1. Skip to content
  2. Skip to main menu
  3. Skip to more DW sites

Eurozone exits deflation

April 30, 2015

The drop in consumer prices in the eurozone has come to an end after four months in which the ECB took unprecedented monetary action amid rising fears that a persistent price slump could stifle nascent growth.

Bildergalerie Anuga Lebensmittelmesse 2013 Lebensmittelkosten
Image: picture-alliance/dpa

According to latest eurozone inflation figures released by Eurostat on Thursday, consumer prices in April remained unchanged from those reported in the same month a year ago.

The European Union's statistics office said energy costs pushed up in the month, driving prices up from the 0.1 percent fall recorded in March, and ending a period of four months of consecutive declines.

Zero percent inflation is likely to be welcome news for the European Central Bank (ECB), which resorted to massive fiscal stimulus in recent month to boost growth and prevent a longer period of falling prices, known as deflation.

While deflation may sound good in theory, it means people tend to put off buying because they do not expect prices to rise and hope they might even get goods cheaper down the line. That, in turn, hurts producers and holds back their expansion and hiring plans, which is bad news for the economy.

The April inflation figure still remains far below the ECB's target of 2 percent which it considers as price stability.

Deflation - When everything becomes cheaper!

ECB claims praise

Following the latest inflation data, the ECB said in a statement Thursday that its raft of different policy measures appeared to have banished the specter of deflation in the 19-country currency bloc.

"After having reached low levels in mid-January, longer-term inflation expectations in the euro area have recovered. The decline observed over the previous two years has thus come to a halt," the ECB wrote in its latest economic bulletin.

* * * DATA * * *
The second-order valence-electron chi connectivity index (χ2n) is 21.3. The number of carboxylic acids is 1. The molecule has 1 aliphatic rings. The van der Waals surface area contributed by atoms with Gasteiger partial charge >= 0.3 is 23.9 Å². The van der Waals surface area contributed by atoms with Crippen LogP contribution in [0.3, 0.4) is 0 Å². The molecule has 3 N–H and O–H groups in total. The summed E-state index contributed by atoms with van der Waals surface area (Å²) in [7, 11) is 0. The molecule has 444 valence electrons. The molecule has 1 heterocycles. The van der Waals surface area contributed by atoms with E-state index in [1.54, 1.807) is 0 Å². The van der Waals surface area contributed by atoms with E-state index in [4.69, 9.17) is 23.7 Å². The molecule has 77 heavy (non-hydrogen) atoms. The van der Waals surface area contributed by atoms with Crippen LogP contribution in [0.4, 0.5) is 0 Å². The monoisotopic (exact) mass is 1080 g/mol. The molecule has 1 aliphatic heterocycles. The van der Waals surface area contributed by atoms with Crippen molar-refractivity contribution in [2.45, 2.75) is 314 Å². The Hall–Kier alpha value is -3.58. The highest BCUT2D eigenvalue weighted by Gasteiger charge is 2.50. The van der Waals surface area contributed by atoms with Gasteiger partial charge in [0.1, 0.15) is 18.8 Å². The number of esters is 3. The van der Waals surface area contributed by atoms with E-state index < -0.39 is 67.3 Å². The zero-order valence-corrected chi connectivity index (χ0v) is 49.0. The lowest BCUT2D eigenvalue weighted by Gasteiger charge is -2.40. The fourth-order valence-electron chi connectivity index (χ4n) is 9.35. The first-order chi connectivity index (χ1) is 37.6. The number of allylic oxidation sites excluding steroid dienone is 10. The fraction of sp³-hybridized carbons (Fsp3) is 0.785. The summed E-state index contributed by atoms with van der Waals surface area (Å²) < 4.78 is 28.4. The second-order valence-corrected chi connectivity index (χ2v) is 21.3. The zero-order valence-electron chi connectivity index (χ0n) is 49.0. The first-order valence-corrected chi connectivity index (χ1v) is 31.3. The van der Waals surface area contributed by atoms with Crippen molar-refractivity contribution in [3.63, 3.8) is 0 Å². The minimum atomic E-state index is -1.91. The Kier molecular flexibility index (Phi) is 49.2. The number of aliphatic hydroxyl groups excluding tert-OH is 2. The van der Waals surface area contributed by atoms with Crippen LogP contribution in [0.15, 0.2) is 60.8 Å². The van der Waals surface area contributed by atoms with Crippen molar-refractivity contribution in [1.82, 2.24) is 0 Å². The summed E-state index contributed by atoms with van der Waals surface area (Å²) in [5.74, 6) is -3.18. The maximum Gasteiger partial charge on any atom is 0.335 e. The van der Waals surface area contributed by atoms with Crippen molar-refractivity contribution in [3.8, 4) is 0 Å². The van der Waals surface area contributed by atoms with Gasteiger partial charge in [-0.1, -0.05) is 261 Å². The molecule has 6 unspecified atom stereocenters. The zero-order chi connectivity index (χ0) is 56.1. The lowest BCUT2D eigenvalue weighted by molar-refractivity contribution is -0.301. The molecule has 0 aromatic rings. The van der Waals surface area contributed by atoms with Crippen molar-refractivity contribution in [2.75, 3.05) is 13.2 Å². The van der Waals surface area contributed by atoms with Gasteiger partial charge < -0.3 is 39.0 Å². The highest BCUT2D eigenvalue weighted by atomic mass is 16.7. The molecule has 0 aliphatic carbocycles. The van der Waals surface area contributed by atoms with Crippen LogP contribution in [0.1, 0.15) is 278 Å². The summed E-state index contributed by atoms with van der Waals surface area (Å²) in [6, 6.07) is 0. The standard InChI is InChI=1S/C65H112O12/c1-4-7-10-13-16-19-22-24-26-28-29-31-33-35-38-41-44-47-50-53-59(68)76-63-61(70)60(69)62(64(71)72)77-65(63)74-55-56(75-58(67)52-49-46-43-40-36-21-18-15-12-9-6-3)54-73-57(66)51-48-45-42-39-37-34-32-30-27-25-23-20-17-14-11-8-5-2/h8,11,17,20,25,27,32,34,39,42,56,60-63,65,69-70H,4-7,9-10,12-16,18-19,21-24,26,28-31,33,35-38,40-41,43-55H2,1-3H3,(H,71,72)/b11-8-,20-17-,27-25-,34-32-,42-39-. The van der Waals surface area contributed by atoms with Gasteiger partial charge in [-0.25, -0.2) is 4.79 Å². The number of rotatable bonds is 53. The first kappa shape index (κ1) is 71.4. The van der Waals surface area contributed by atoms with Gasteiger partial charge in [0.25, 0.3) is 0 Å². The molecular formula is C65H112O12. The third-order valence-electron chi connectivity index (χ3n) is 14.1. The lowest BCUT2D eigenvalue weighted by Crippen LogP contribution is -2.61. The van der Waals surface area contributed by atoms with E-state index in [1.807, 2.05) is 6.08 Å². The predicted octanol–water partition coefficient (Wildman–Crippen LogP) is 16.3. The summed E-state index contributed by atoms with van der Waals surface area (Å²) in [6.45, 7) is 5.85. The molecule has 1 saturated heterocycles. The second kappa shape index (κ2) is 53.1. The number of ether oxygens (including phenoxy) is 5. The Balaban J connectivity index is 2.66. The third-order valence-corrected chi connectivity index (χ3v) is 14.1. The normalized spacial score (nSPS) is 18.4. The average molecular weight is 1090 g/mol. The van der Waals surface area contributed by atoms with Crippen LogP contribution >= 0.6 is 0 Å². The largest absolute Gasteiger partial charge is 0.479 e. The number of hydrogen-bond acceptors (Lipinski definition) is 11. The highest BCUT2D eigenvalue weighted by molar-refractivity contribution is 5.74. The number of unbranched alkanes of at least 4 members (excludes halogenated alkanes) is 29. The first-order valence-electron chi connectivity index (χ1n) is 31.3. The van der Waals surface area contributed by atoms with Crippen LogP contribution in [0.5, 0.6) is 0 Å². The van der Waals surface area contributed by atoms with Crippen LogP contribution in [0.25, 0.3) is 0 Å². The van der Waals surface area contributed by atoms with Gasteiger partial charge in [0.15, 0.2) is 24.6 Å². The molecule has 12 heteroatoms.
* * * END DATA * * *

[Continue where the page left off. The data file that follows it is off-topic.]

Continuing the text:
In March, the ECB launched a massive stimulus program aimed at pumping about 1.14 trillion euros ($1.3 trillion) into financial markets until next year by buying eurozone sovereign bonds and other assets. Coupled with historically low interest rates of 0.15 percent, the central bank's cash injection seeks to support a nascent upswing and inflation in the currency area.

QE debate unfolding

The ECB and a number of economists expect eurozone prices to actually start climbing again in the second half of 2015 amid stabilizing oil prices after a 50-percent slump since June 2014.

Indeed some are already questioning whether the ECB will need to carry out its planned asset purchases - also known as quantitative easing (QE) - all the way through to September 2016.

But Ralph Solveen, economist at Commerzbank, warned that it was "too early to say" if the ECB's QE stimulus program was already having an effect.

"Whether it's the positive things such as the better economic data we've had recently or low inflation. QE can't work that fast," he told the news agency Reuters.

And Teunis Brosens, ING economist, told the same news agency that prices in the service sector fell 0.9 percent - an all-time low, and indication that "we can't close the book on deflationary pressures yet."

uhe/sri (AP, Reuters, dpa, AFP)

Skip next section Explore more
Skip next section DW's Top Story

DW's Top Story

Tank firing at night
Skip next section More stories from DW
Go to homepage